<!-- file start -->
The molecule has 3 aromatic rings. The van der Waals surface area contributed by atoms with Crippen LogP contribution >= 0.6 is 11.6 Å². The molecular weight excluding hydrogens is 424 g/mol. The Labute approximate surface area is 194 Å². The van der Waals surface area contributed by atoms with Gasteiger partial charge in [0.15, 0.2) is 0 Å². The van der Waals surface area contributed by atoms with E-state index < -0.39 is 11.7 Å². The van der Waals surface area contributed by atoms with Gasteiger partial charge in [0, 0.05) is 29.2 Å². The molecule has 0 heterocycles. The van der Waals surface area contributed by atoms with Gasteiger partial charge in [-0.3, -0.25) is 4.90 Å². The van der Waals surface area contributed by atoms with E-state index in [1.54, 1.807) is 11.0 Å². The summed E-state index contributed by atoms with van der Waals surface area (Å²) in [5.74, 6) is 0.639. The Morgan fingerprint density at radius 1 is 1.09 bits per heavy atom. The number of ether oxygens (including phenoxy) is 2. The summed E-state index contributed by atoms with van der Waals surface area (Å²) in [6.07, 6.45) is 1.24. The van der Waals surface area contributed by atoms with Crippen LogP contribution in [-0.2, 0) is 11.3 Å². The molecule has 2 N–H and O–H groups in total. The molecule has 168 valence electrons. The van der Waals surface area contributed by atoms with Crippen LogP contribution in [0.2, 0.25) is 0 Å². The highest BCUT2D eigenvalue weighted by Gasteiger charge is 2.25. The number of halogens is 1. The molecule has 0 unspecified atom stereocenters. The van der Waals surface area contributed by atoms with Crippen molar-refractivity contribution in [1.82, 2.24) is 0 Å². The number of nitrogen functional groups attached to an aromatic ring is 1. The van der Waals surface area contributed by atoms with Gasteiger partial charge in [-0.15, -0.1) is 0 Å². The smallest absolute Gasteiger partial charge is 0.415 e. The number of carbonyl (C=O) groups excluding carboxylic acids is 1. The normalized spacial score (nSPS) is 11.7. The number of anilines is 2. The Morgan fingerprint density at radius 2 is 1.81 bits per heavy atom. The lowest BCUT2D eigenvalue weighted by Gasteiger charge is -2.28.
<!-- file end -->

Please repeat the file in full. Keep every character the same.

The molecule has 3 aromatic rings. The van der Waals surface area contributed by atoms with Crippen LogP contribution >= 0.6 is 11.6 Å². The molecular weight excluding hydrogens is 424 g/mol. The Labute approximate surface area is 194 Å². The van der Waals surface area contributed by atoms with Gasteiger partial charge in [0.15, 0.2) is 0 Å². The van der Waals surface area contributed by atoms with E-state index < -0.39 is 11.7 Å². The van der Waals surface area contributed by atoms with Gasteiger partial charge in [0, 0.05) is 29.2 Å². The molecule has 0 heterocycles. The van der Waals surface area contributed by atoms with Gasteiger partial charge in [-0.3, -0.25) is 4.90 Å². The van der Waals surface area contributed by atoms with E-state index in [1.54, 1.807) is 11.0 Å². The summed E-state index contributed by atoms with van der Waals surface area (Å²) in [5.74, 6) is 0.639. The Morgan fingerprint density at radius 1 is 1.09 bits per heavy atom. The number of ether oxygens (including phenoxy) is 2. The summed E-state index contributed by atoms with van der Waals surface area (Å²) in [6.07, 6.45) is 1.24. The van der Waals surface area contributed by atoms with Crippen LogP contribution in [-0.2, 0) is 11.3 Å². The molecule has 2 N–H and O–H groups in total. The molecule has 168 valence electrons. The van der Waals surface area contributed by atoms with Crippen LogP contribution in [0.2, 0.25) is 0 Å². The highest BCUT2D eigenvalue weighted by Gasteiger charge is 2.25. The number of halogens is 1. The molecule has 0 unspecified atom stereocenters. The van der Waals surface area contributed by atoms with Crippen molar-refractivity contribution in [1.82, 2.24) is 0 Å². The number of nitrogen functional groups attached to an aromatic ring is 1. The van der Waals surface area contributed by atoms with Gasteiger partial charge in [-0.15, -0.1) is 0 Å². The smallest absolute Gasteiger partial charge is 0.415 e. The number of carbonyl (C=O) groups excluding carboxylic acids is 1. The normalized spacial score (nSPS) is 11.7. The number of anilines is 2. The Morgan fingerprint density at radius 2 is 1.81 bits per heavy atom. The lowest BCUT2D eigenvalue weighted by Gasteiger charge is -2.28.